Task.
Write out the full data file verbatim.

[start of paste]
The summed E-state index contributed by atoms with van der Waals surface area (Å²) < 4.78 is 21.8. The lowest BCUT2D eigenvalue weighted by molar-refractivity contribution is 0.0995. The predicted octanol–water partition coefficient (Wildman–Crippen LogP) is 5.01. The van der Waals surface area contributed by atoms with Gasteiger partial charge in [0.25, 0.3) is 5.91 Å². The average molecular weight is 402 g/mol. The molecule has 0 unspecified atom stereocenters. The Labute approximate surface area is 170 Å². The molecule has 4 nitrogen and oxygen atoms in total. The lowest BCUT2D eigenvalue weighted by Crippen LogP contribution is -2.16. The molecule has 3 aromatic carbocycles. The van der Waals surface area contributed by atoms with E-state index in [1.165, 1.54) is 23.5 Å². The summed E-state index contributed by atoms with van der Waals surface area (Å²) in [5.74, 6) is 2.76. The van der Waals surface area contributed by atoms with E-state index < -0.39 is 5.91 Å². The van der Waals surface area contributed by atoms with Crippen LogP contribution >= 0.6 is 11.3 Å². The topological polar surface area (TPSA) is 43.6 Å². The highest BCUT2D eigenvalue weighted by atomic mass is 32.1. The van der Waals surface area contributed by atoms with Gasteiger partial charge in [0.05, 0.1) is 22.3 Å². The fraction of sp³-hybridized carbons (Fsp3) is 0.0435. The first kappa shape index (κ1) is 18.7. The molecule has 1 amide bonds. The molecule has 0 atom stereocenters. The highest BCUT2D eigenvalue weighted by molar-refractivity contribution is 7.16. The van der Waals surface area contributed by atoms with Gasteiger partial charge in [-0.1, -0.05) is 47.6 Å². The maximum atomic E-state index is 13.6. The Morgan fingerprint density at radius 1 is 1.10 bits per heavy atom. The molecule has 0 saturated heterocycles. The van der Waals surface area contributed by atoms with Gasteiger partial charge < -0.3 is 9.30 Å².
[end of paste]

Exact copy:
The summed E-state index contributed by atoms with van der Waals surface area (Å²) < 4.78 is 21.8. The lowest BCUT2D eigenvalue weighted by molar-refractivity contribution is 0.0995. The predicted octanol–water partition coefficient (Wildman–Crippen LogP) is 5.01. The van der Waals surface area contributed by atoms with Gasteiger partial charge in [0.25, 0.3) is 5.91 Å². The average molecular weight is 402 g/mol. The molecule has 0 unspecified atom stereocenters. The Labute approximate surface area is 170 Å². The molecule has 4 nitrogen and oxygen atoms in total. The lowest BCUT2D eigenvalue weighted by Crippen LogP contribution is -2.16. The molecule has 3 aromatic carbocycles. The van der Waals surface area contributed by atoms with E-state index in [1.165, 1.54) is 23.5 Å². The summed E-state index contributed by atoms with van der Waals surface area (Å²) in [5.74, 6) is 2.76. The van der Waals surface area contributed by atoms with E-state index < -0.39 is 5.91 Å². The van der Waals surface area contributed by atoms with Crippen LogP contribution >= 0.6 is 11.3 Å². The topological polar surface area (TPSA) is 43.6 Å². The highest BCUT2D eigenvalue weighted by atomic mass is 32.1. The van der Waals surface area contributed by atoms with Gasteiger partial charge in [0.05, 0.1) is 22.3 Å². The fraction of sp³-hybridized carbons (Fsp3) is 0.0435. The first kappa shape index (κ1) is 18.7. The molecule has 1 amide bonds. The molecule has 0 atom stereocenters. The highest BCUT2D eigenvalue weighted by molar-refractivity contribution is 7.16. The van der Waals surface area contributed by atoms with Gasteiger partial charge in [-0.1, -0.05) is 47.6 Å². The maximum atomic E-state index is 13.6. The Morgan fingerprint density at radius 1 is 1.10 bits per heavy atom. The molecule has 0 saturated heterocycles. The van der Waals surface area contributed by atoms with Gasteiger partial charge < -0.3 is 9.30 Å².